2018-2019 Frequently Asked Questions: Applying

2018-2019 Frequently Asked Questions: Eligibility

2018-2019 Frequently Asked Questions: Selection


Cobell Scholarship information is categorized into four (4) areas with a PDF for each area available for printing: Scholarship Program Myths and Facts, General Eligibility Criteria,  General Scholarship Application Information, and Information for Finalists.

The Cobell Online Application & Scholarship Information System (OASIS) also has an FAQ tab for applicant convenience.


The Office of the US Department of Education has a user-friendly informational website containing good information for students, families and community members.  Learn about preparing for college, the variety and types of available aid, qualifications for aid, applying for aid, and information about student loan management.  Click HERE to be redirected to their site. There’s also a useful glossary of terminology HERE.

The College Board has several good tools to help select a college, explore careers, pay for college, get into college(s), and guidance to make a plan.  Information about financial aid can be particularly useful; however, their entire site is recommended and can be accessed HERE.


Both Merit-based and Need-based, the competitive Cobell Scholarship is annual, non-renewable, and available to any post-secondary (after high school) student who is; an enrolled member of a US Federally-Recognized Tribe, enrolled in full-time study and is degree-seeking. Applicants must plan to attend or be attending any nationally, regionally and industry accredited non-profit, public and private, institution.

Applicants must be pursuing a vocational certificate or diploma, associate’s, bachelor’s, master’s, doctoral or professional degree, or certificate.

All Finalists must demonstrate an unmet need through a process that will be coordinated with the IEI staff. And, all Finalists will demonstrate tribal enrollment through a verification process that will be coordinated with the IEI staff.

Application questions and other comments can be submitted at the bottom of this webpage.

Verification Processes

A series of verification will be required from applicants who are chosen as Finalist after the review process is completed. The verification includes, but is not limited to: Financial Need Analysis (FNA), Tribal Enrollment Verification (TEV), proof of institutional enrollment (course schedule, etc.), copy of most recent transcript, and a high-resolution/high quality photograph of the applicant.


Many online resources are available and the Indigenous Education, Inc. staff will work to continuously compile and maintain this list of links that can provide applicants with the most helpful information possible.

To suggest resources for this page, email information to scholarships@cobellscholar.org

Cobell Scholarship Official Blog

Indigenous Education, Inc. Webinar Series

The Indigenous Education, Inc. Wellness Series is a great tool to help improve your educational experience. Webinar topics range from grad school test prep, to FAFSA tips, to Cobell Scholarship Application Guidelines. New webinars will be shared roughly every month – stay up to date with coming IEI webinars by following the Cobell Scholarship Facebook Page.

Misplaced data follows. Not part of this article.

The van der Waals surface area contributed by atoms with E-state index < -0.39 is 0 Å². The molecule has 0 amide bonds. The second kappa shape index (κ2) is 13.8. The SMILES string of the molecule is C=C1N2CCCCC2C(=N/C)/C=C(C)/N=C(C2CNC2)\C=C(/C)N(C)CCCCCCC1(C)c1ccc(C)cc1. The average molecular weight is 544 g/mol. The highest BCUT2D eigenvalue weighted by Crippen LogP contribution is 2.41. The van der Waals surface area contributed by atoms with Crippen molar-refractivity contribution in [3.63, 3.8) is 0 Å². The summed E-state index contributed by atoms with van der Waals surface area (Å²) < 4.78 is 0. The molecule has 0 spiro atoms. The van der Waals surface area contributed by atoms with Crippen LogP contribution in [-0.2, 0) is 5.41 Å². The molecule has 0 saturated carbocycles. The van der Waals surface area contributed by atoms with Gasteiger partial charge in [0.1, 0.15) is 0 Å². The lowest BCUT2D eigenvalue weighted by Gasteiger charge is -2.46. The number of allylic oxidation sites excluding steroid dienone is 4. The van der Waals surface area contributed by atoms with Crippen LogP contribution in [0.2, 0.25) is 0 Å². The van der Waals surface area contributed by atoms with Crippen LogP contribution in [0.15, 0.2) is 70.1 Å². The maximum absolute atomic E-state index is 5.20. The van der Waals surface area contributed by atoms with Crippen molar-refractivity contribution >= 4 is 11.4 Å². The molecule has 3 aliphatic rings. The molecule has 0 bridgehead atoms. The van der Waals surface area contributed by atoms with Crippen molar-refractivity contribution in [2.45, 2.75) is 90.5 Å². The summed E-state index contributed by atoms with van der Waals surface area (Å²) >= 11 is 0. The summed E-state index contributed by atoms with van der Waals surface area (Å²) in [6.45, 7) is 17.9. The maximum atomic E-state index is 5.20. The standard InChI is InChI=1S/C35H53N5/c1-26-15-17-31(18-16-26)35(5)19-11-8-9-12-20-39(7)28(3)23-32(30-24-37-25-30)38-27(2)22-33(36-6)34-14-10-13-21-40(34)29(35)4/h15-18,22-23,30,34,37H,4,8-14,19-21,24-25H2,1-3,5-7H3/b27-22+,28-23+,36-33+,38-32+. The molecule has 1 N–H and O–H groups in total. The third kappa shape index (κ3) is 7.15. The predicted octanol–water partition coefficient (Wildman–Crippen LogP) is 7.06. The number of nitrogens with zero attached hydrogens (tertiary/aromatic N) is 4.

Financial Aid Resources

Federal Student Aid – Find out how to complete the FAFSA and maintain your federal student aid profile.  Great resources for families as well as individual students.

The American Indian College Fund – The American Indian College Fund provides scholarships to students attending Tribal College and University students, and undergraduate and graduate students attending any other accredited public and non-profit private college all across the United States.

The American Indian Graduate Center – The AIGC provides scholarships to American Indians and Alaska Natives pursuing undergraduate and graduate degrees at accredited institutions as full-time, degree-seeking students.

The American Indian Science and Engineering Society – AISES provides scholarships to students and provides so much more in student leadership, mentorship, involvement and service.

Scholarship Opportunities for American Indian and Alaska Native students is a resources page maintained by the federal Bureau of Indian Education.

Testing for College and Graduate School

The PSAT and SAT are administered by the College Board

The ACT suite of products and services can be found here

GRE – the Graduate Record Exam

GMAT – the Graduate Management Admission Test is administered by the Graduate Management Admission Council

LSAT – the Law School Admissions Test is administered by the Law School Admissions Council

MCAT – the Medical College Admission Test is administered by the Association of Medical Colleges.

PCAT – the Pharmacy College Admission Test is a specialized test that helps identify qualified applicants to pharmacy colleges.

DCAT – the Dental College Admission Test is administered by the American Dental Association.

Other Resource Links

COLLEGE HORIZONS – is a pre-college program for Native American high school students open to current sophomores and juniors.  Each summer students work with college counselors and college admissions officers in a five-day “crash course.”  The individualized program helps students select colleges suitable for them to apply to, get admitted to, and receive adequate financial aid. Students research their top 10 schools; complete college essays, resumes, the Common Application, and the preliminary FAFSA; receive interviewing skills and test-taking strategies (on the ACT and SAT) and financial aid/scholarship information.

GRADUATE HORIZONS – a four-day workshop for Native college students, college graduates, and master’s students in preparing for graduate school (master’s, Ph.D. or professional school).

BIG FUTURE is a program of the College Board designed to help students track their own path to college and career.

Study Public Health, Change the World – find out if Public Health is for you

The public health profession cuts across many different disciplines. Use the SOPHAS Academic Program Finder to search degree programs from over 80 schools and programs.

Pathways to Science is a project of the Institute for Broadening Participation (IBP) . Pathways to Science supports pathways to the STEM fields: science, technology, engineering, and mathematics. We place particular emphasis on connecting underrepresented groups with STEM programs, funding, mentoring and resources.

Contact us at your convenience

The Cobell Scholarship Team is available to address any questions or concerns regarding the scholarship process or other related inquiries. Simply complete and submit the form below.

Indigenous Education, Inc.
The Cobell Scholarship
6501 Americas Parkway NE Suite 825
Albuquerque NM 87110

Direct: (505) 313-0032

Toll Free: (844) 551-0650